Update, September 29: My mother replies to the following saying that the whistle blower is in even greater danger than from White House retaliation. Citing multiple sources, she points to Donald Trump’s mob connections. The picture here is of the 1920s all over again, only international, including but not limited to Russian and Ukrainian, in scope and with a likely mobster as president of the United States.
The New York Times is an agent for somebody. That somebody is supposed to be the people. It isn’t. Read more →
See updates through November 17, 2020, at end of post.
Fig. 1. A banner commemorating war dead in Clairton, Pennsylvania. Photograph by author, September 21, 2019.
We are now most of the way through September and the banners (example, figure 1) that went up around Memorial Day commemorating—overwhelmingly white, even where many Blacks live—war dead are now mostly, not entirely, down. They have been coming down much more slowly than they went up. And since I arrived in the Pittsburgh, Pennsylvania, area, a little less than five months ago, I have been horrified by the displays of artillery, especially around areas that appear to me to have high proportions of Blacks in the population. Read more →
Update, September 17: This post seems to have gotten damaged, in which the last part of the post seems to have gotten cut off, in the process of being copied from where I had initially written it or in being subsequently edited. In the interim, it appears that Saudi Arabia is corroborating the claim that Iran is behind an attack on its oil facilities. Having needed to repair the post anyway, I wrote a new conclusion.
Yesterday [September 16], I wrote of U.S. accusations that Iran had launched an attack on Saudi oil facilities,
I think Donald Trump is running for re-election and may be seeking a “rally ’round the flag” bump like George W. Bush got with the 9/11 attacks. We see that Trump wants to appear at least as tough as John Bolton, who quit or was fired a few days ago, and has declared that the U.S. is “locked and loaded.” That said, I’m waiting for a refutation of the bit about “the scope and precision of the attacks [coming] from a west-northwest direction.” (The site of the attack, which is also near Kuwait, lies to the west, across the Persian Gulf, from Iran.) It could be that the Iranian government has offered Trump a gift, albeit a gift that may come at considerable cost to its own people.
And indeed, it turns out there’s a problem: “Saudi officials said the U.S. didn’t provide enough proof to conclude that the attack was launched from Iran, indicating the U.S. information wasn’t definitive.” (Update, September 17: Saudi Arabia appears to be corroborating the claim on its own.) Read more →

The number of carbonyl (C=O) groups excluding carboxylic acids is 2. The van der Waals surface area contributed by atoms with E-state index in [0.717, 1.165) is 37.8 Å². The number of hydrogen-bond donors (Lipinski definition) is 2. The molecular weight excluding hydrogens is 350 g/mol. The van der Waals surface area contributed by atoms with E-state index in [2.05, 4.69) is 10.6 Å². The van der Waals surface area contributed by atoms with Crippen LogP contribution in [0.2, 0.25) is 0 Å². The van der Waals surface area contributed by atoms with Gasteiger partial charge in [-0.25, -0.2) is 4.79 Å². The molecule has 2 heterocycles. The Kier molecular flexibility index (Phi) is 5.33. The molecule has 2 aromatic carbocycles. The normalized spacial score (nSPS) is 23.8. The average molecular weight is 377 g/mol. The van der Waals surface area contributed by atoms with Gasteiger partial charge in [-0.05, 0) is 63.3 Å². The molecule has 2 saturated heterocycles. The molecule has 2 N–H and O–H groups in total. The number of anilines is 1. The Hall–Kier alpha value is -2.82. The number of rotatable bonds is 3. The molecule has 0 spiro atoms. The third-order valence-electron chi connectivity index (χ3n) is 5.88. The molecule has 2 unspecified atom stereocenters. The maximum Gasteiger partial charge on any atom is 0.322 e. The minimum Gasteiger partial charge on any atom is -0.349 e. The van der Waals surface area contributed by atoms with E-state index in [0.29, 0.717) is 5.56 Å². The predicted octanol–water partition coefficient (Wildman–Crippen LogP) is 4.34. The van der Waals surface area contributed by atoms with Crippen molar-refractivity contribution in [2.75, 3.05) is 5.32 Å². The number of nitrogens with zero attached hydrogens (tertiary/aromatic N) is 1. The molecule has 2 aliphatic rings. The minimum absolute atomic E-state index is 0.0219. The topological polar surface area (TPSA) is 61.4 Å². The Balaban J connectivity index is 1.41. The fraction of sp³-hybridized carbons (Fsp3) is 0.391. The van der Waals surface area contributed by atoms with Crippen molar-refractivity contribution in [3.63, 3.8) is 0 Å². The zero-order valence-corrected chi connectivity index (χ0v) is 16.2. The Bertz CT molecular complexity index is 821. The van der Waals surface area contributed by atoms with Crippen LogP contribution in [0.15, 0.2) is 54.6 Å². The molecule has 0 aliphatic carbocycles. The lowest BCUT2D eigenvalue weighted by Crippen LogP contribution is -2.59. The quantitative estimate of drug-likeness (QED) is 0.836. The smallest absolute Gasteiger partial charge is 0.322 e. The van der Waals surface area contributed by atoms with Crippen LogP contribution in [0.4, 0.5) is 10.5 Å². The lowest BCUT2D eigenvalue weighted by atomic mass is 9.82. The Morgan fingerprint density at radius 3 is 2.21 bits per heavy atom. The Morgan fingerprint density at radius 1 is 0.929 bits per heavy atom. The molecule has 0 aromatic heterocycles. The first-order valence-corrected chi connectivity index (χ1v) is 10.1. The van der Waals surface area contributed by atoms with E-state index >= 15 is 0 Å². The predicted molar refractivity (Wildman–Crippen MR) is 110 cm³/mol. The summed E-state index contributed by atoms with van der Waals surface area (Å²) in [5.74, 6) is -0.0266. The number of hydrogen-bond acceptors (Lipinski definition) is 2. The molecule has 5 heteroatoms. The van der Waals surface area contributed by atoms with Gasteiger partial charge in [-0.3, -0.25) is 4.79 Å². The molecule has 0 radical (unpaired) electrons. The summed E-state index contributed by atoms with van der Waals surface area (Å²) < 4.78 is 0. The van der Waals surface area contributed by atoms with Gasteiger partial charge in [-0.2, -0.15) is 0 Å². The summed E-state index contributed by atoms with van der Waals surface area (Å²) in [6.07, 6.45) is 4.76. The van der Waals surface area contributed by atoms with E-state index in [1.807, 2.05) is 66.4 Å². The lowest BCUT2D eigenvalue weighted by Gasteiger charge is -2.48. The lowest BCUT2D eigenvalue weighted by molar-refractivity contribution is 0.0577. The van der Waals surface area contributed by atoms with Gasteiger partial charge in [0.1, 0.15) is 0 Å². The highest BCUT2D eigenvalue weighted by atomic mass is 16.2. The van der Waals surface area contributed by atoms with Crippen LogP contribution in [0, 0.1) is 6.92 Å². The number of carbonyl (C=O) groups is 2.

Noam Cohen begins to get to the crux of the issue over California’s AB 5, in which Uber and Lyft would, and apparently will, be required to classify their drivers as employees, not as independent contractors. The companies are attempting to deny that the law even applies to them and, beginning to acknowledge a widespread social recognition of their immorality toward drivers, propose a limited amelioration.
There is a reason that some people call Silicon Valley a font of cruelty. The platform defense seems like an easy justification for turning your eyes away from social destruction. But even more insidious is the trashing of basic, time-tested standards for relationships, whether between news tellers or storytellers and their audience, between hosts and their guests, between employers and their employees.
And of course we understand the motivation: profit. Or, in Uber and Lyft’s case, the minimization of losses in the face of increasing skepticism that the companies can ever be profitable. Read more →
For me, it’s a pretty straight line from gentrification and ludicrously high rents, especially such as to be found pretty much along the entire U.S. west coast, to homelessness. But, we are to believe:
With an issue as complex as homelessness, local governments need all the tools and information available to make informed choices about how to help people, said Theane Evangelis, lead counsel for the City of Boise.
“Right now the Ninth Circuit decision takes that debate off the table and makes it impossible for cities to come up with solutions,” Evangelis said.
The Queen is due to give her assent today to a bill passed by the Commons and the Lords requiring Boris Johnson to request a delay to Brexit. This is generally understood as a massive defeat for Johnson who has been inanely propelling the country towards a hard Brexit.Read more →
The Lords passed the Brexit delay legislation and the Queen is expected to give her assent. Further, the opposition has agreed to oppose an election until they’re certain Boris Johnson can’t force through a “no deal” Brexit. Read more →
There is an odd overlap between my own childhood in San Francisco and recent events in Hong Kong.
Throughout my childhood, I was relentlessly teased and bullied. This is one of the traumas I endure to this day. But nonetheless, I think mostly in junior high school, sometimes kids would ask to borrow some lunch money. Read more →